This evening I went out for a walk; partly for exercise, partly for relaxation, and partly to take a package to the UPS drop-off. As I rounded the corner onto Oltorf Street, I walked under a large tree which partially overhangs the street. On the ground I saw the unmistakable shape of a partially crushed dead baby bird. A few steps on was a second baby bird, as dead as the first, with ants crawling over it.
I tried to put the scene out of my mind and continue with my walk. Moments later I heard a plaintive tweet to my left. I looked over, and saw a third baby bird, very much alive, in a small depression in the grass. I walked over to investigate.
I wasn’t sure how it had ended up over in the grass away from its nestmates, but that had probably saved its life. The grass was soft, and the small hole it was in had probably kept it out of sight of any predators. I crouched down to take a close look; the bird saw something moving overhead, and started tweeting and opening its beak for food. It looked like a young grackle fledgling, covered in partially-opened pin feathers.
I stood up and considered what to do next. The branches of the tree were out of reach. Theoretically it looked climbable, but not without entering the nearby property—and that was surrounded by a wall-like fence about my height, with big warning signs on the outside saying “Beware of the Dog” and “This area under 24 hour video surveillance”.
Obviously the bird’s chances of survival in its current situation were negligible. If it didn’t starve to death, it would probably be finished off by a passing cat, possum, raccoon, or other predator.
Now, it has to be said that Austin is not short of grackles. Not even slightly. Nevertheless, they are a protected species, and this particular grackle had done nothing to deserve his perilous situation. I gently scooped him up with a postcard and placed him in my courier bag. He was my problem now, at least until I could find someone who was licensed and qualified to look after him.
A couple of grackles on the telephone cables overhead became very agitated. They were obviously the parents. I looked around again, and saw the nest on the sidewalk about four meters from where the baby bird had been, back over by the two dead ones. I took one last look around to make sure there really wasn’t any way I could get the nest back into a tree, then regretfully picked up the nest and walked home.
Once I was home I grabbed a suitable size shipping box from the recycling, cut a hole in the top, and put the nest in it. I then put some soft gardening gloves on and carefully moved the baby bird back into the nest. He seemed uninjured, but tweeted anxiously. Once he was back in the nest he settled back down; I’d taken the nest because I figured it would be the least disturbing place to put him. After a minute or so he closed his eyes and started breathing in a slow, relaxed way.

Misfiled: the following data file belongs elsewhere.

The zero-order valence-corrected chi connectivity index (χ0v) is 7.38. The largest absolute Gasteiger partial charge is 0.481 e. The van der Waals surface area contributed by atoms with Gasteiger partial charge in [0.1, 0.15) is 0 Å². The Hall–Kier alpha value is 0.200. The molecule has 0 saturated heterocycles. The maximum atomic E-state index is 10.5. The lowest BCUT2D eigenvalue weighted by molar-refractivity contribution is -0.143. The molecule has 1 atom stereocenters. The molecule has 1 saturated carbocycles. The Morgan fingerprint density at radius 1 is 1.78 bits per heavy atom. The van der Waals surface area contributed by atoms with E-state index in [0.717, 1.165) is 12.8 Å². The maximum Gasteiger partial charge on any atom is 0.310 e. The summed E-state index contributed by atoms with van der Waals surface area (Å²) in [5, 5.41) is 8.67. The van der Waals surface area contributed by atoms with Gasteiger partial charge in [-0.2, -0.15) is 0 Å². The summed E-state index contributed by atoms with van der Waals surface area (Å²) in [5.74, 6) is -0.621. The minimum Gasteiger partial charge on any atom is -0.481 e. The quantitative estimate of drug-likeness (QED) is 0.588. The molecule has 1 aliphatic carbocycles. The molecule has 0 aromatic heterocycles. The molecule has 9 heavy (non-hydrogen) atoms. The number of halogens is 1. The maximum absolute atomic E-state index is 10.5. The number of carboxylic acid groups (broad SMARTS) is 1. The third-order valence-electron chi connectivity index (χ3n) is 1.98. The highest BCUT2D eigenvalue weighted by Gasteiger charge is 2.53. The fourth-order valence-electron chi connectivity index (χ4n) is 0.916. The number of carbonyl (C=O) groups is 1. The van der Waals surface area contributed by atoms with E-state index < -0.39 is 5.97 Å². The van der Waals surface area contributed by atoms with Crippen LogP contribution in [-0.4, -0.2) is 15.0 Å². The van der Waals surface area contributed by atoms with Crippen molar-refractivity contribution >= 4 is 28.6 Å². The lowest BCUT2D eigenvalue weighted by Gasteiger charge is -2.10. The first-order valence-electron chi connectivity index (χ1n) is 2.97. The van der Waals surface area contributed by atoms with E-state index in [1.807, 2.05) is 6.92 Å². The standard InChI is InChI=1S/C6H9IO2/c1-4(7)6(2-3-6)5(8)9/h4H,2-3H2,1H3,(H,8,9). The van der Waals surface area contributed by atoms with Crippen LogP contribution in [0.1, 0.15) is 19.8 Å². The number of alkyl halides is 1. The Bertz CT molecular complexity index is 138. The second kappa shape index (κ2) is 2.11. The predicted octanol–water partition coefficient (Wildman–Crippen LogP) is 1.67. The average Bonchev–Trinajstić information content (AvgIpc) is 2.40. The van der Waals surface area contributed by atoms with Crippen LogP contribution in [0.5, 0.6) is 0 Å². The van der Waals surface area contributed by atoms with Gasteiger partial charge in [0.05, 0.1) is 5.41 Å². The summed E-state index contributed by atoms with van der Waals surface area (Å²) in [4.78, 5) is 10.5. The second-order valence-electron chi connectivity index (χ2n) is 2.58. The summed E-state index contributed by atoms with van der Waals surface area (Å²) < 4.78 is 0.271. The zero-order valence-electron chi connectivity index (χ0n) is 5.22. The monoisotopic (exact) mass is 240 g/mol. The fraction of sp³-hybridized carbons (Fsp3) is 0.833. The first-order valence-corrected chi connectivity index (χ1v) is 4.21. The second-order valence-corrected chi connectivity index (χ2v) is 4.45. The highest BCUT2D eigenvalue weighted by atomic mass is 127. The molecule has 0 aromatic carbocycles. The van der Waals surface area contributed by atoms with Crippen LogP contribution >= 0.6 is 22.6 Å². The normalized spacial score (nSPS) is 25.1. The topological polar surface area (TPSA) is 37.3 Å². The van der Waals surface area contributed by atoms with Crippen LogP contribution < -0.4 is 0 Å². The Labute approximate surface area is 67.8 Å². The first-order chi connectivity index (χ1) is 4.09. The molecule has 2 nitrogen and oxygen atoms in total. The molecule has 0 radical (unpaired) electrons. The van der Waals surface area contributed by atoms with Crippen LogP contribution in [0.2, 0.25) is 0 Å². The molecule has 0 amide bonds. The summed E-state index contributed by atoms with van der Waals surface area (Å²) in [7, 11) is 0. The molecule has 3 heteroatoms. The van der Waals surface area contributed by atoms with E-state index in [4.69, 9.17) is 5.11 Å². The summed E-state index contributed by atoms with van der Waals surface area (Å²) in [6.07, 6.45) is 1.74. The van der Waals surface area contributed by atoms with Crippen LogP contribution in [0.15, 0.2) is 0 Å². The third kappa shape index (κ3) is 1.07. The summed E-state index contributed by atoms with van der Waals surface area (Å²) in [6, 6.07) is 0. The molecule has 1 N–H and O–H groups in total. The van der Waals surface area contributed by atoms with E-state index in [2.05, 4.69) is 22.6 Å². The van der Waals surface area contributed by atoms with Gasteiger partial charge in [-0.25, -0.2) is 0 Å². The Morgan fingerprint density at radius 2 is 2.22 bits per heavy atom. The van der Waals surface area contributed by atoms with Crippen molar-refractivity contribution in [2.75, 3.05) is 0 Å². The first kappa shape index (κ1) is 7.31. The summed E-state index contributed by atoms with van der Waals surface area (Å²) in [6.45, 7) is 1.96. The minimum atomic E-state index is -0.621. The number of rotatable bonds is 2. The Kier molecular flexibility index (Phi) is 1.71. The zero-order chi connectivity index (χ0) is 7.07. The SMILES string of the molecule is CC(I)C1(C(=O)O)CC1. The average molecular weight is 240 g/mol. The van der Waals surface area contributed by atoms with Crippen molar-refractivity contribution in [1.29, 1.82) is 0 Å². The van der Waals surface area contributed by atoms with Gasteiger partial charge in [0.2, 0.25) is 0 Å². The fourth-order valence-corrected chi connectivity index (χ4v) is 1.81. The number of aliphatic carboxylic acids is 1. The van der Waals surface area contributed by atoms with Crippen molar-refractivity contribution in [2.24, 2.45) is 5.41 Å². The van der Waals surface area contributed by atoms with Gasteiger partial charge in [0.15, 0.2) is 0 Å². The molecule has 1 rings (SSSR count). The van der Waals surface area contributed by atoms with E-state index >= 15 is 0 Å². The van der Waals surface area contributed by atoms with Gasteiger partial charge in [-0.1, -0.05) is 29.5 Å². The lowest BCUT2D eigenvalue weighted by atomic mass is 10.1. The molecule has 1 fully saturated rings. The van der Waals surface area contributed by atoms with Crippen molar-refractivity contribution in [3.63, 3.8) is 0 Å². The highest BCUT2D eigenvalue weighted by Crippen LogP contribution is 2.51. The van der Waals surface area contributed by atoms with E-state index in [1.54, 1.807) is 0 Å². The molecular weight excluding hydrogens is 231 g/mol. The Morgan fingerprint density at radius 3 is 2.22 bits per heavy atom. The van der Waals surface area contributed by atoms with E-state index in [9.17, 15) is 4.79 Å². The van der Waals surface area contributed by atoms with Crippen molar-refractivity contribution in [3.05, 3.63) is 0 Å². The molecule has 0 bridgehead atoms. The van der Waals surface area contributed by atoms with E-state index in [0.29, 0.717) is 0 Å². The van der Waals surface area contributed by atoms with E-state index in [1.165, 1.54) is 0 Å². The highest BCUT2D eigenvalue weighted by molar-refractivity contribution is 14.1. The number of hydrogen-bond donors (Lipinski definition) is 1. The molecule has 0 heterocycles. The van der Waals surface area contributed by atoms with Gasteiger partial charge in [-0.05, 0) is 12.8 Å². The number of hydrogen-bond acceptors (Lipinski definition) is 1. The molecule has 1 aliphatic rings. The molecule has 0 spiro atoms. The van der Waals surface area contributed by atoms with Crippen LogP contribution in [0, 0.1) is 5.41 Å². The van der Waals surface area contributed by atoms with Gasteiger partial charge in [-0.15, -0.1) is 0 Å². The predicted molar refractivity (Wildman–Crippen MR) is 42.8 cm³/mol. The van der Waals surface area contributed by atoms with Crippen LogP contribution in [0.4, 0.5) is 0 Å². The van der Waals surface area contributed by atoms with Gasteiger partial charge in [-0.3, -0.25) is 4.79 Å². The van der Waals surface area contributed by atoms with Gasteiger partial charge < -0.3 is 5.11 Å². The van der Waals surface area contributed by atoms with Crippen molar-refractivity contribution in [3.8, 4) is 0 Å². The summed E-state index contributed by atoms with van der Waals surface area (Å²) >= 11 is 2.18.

I quickly searched Google for information on baby grackles, and found the site of a wild bird center in the Florida Keys. The instructions said not to give the bird any water, and I didn’t have any suitable food, so I just left him to rest. Another Google search located a licensed wildlife rehabilitator in Austin. I called for advice.
After discussing the situation, I left the bird safe at home and went back to see if I could locate the homeowners with the big fence. The plan was to ask them if they might be interested in climbing their tree and putting the nest somewhere secure, putting the fledgeling in the nest, and watching to make sure the parents stuck around to look after him. It would be significant work, but it would obviously be the best thing for the bird. Unfortunately they were quite definitely out, as evidenced by a package waiting for them on their doorstep.
Dusk was approaching, so time was short. I called the rehabber again. She mentioned that she already had a young grackle in the incubator, and could take another. I offered to bring him to her immediately, and she agreed. Pausing only to take a couple of photos, I set out.
It was a scenic twenty minute drive out west; not how I’d expected to spend my evening, but quite pleasant all the same, even with the occasional loud tweet from the passenger seat. Stephanie the rehabber weighed and inspected the fledgling and confirmed that he seemed uninjured, and a healthy weight too. The prognosis was generally good. I filled out the paperwork and left a donation.
So that was how I spent my evening. Rescuing a grackle. If all goes well, maybe this summer he’ll get to sit in the trees outside H-E-B and crap on my car.